For questions related to tuning systems that privilege justly tuned intervals as opposed to equal temperament, meantone temperament, etc. Questions will likely also require the tuning tag.

Just Intonation is a term that encompasses a wide variety of different tuning systems which aim to create the most perfectly consonant intervals possible. In accordance with the natural frequency ratios generated within the harmonic series, many just intonation tuning systems aim for simple mathematical integer frequency ratios between the notes in the tuning system; for example, JI systems often tune the interval of a perfect fifth with a frequency ratio of 3:2 in accordance with the exact 3:2 ratio between the 3rd and 2nd harmonic in the overtone series.

One common obstacle to any justly-intonated music is that it is mathematically impossible for both the 2:1 octave and the 3:2 perfect fifth to remain perfectly in tune with each other over a series of interval leaps. As proof, consider that 2^x = 3^y only when x and y both equal zero, meaning that only after zero octave leaps and zero perfect fifth leaps will the two notes be on the same frequency. In other words, 12 perfect fifths up from a note should equal an octave multiple of that note, since we will have cycled through every note in the 12-note system. (3/2)^12 = 129.75, meaning that after 12 perfect fifths we have a total ratio of about 130 times the starting note's frequency. Unfortunately, this supposed octave multiple seven octaves up from the starting note should then also be equal to (2)^7, which is equal to exactly 128. Since 129.75 is slightly greater than 128, the 3:2 perfect fifths don't meet up with the 2:1 octaves.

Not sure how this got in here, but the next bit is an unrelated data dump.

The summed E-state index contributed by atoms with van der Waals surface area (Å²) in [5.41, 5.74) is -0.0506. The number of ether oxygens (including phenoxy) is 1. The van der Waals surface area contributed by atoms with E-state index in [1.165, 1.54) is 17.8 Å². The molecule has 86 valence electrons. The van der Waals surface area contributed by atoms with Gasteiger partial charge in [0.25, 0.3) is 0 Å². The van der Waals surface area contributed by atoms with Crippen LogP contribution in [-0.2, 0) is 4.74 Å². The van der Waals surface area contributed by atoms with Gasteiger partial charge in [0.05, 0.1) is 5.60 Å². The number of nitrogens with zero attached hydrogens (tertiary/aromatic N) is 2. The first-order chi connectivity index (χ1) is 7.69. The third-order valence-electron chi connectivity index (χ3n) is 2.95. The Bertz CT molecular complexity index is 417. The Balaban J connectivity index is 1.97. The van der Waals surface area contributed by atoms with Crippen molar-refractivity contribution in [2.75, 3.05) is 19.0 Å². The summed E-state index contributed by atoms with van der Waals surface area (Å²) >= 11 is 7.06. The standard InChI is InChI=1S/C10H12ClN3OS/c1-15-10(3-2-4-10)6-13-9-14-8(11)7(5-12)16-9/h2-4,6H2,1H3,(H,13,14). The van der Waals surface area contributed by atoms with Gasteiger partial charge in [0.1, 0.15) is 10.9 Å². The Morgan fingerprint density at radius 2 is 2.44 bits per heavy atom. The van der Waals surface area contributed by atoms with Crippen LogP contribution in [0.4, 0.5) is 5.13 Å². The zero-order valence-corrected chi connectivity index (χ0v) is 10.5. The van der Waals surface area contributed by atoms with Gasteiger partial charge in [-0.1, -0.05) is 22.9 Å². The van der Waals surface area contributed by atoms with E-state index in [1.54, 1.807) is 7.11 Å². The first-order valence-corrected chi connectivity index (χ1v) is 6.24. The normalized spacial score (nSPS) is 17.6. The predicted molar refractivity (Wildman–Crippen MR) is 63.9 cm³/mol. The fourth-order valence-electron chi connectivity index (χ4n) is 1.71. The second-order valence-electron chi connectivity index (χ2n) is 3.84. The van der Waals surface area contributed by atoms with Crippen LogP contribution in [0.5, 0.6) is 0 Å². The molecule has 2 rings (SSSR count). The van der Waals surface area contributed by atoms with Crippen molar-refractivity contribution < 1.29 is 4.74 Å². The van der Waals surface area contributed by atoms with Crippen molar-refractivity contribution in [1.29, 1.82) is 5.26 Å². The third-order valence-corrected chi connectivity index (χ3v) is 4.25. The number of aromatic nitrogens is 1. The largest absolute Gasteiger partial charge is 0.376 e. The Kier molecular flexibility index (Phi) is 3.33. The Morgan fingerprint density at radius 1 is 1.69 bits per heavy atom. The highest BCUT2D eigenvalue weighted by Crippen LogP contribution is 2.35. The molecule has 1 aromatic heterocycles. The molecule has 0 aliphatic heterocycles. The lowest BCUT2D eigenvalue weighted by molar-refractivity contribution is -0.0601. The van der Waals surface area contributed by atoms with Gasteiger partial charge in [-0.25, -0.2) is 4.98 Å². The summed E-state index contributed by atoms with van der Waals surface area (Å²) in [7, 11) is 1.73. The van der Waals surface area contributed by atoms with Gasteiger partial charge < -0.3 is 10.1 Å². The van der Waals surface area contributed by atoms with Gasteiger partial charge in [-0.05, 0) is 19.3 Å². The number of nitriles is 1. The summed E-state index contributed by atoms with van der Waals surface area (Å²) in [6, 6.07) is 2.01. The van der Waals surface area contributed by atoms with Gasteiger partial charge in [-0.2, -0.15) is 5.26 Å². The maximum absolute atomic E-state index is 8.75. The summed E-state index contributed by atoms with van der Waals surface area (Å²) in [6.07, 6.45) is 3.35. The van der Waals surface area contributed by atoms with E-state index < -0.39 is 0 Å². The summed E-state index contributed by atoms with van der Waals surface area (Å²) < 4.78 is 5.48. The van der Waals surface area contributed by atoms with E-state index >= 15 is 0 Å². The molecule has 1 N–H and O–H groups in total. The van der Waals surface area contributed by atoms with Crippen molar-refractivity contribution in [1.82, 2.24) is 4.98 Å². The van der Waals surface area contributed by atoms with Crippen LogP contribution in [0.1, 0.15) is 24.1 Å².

This occurs for many other JI intervals, and thus almost every just intonation tuning system will have many (mathematically) consonant intervals at the cost of a few extremely dissonant intervals, such as the famed "wolf fifth" that aligns the very last perfect fifth to the octave in one of the most well-known JI systems.

Just intonation stands in stark contrast to the relatively newer Equal Temperament, which "tempers" the mathematically pure intervals by setting a standard semitone interval as 2^(1/12):1 so that all twelve notes in the temperament are equidistant from their neighbors and that the octave is set at exactly 2:1. From a JI perspective, equally tempered intervals (aside from the octave) are ever so slightly out of tune, but there are no especially out-of-tune notes such as the "wolf fifth" since all intervals are multiples of the same common frequency ratio.